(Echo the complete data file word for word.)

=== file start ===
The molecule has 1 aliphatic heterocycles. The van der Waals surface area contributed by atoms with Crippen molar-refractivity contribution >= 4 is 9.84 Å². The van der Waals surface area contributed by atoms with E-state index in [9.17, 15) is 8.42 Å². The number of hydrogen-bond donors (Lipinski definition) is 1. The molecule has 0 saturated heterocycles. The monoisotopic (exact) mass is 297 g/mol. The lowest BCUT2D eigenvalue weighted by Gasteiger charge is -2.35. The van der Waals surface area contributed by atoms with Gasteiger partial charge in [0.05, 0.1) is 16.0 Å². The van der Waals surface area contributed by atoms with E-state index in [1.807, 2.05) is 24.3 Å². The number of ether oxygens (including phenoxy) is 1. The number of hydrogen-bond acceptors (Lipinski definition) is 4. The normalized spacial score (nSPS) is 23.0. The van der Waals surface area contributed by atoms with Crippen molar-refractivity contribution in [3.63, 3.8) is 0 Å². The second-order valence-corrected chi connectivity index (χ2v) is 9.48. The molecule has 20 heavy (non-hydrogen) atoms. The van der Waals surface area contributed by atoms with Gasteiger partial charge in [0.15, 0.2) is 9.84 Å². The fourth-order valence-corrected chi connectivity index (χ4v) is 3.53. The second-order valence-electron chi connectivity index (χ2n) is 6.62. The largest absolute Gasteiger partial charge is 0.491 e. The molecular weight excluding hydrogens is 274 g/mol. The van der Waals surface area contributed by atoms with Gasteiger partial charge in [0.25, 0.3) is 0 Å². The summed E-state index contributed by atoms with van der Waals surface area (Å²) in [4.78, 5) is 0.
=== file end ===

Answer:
The molecule has 1 aliphatic heterocycles. The van der Waals surface area contributed by atoms with Crippen molar-refractivity contribution >= 4 is 9.84 Å². The van der Waals surface area contributed by atoms with E-state index in [9.17, 15) is 8.42 Å². The number of hydrogen-bond donors (Lipinski definition) is 1. The molecule has 0 saturated heterocycles. The monoisotopic (exact) mass is 297 g/mol. The lowest BCUT2D eigenvalue weighted by Gasteiger charge is -2.35. The van der Waals surface area contributed by atoms with Gasteiger partial charge in [0.05, 0.1) is 16.0 Å². The van der Waals surface area contributed by atoms with E-state index in [1.807, 2.05) is 24.3 Å². The number of ether oxygens (including phenoxy) is 1. The number of hydrogen-bond acceptors (Lipinski definition) is 4. The normalized spacial score (nSPS) is 23.0. The van der Waals surface area contributed by atoms with Crippen molar-refractivity contribution in [3.63, 3.8) is 0 Å². The second-order valence-corrected chi connectivity index (χ2v) is 9.48. The molecule has 20 heavy (non-hydrogen) atoms. The van der Waals surface area contributed by atoms with Gasteiger partial charge in [0.15, 0.2) is 9.84 Å². The fourth-order valence-corrected chi connectivity index (χ4v) is 3.53. The second-order valence-electron chi connectivity index (χ2n) is 6.62. The largest absolute Gasteiger partial charge is 0.491 e. The molecular weight excluding hydrogens is 274 g/mol. The van der Waals surface area contributed by atoms with Gasteiger partial charge in [0.25, 0.3) is 0 Å². The summed E-state index contributed by atoms with van der Waals surface area (Å²) in [4.78, 5) is 0.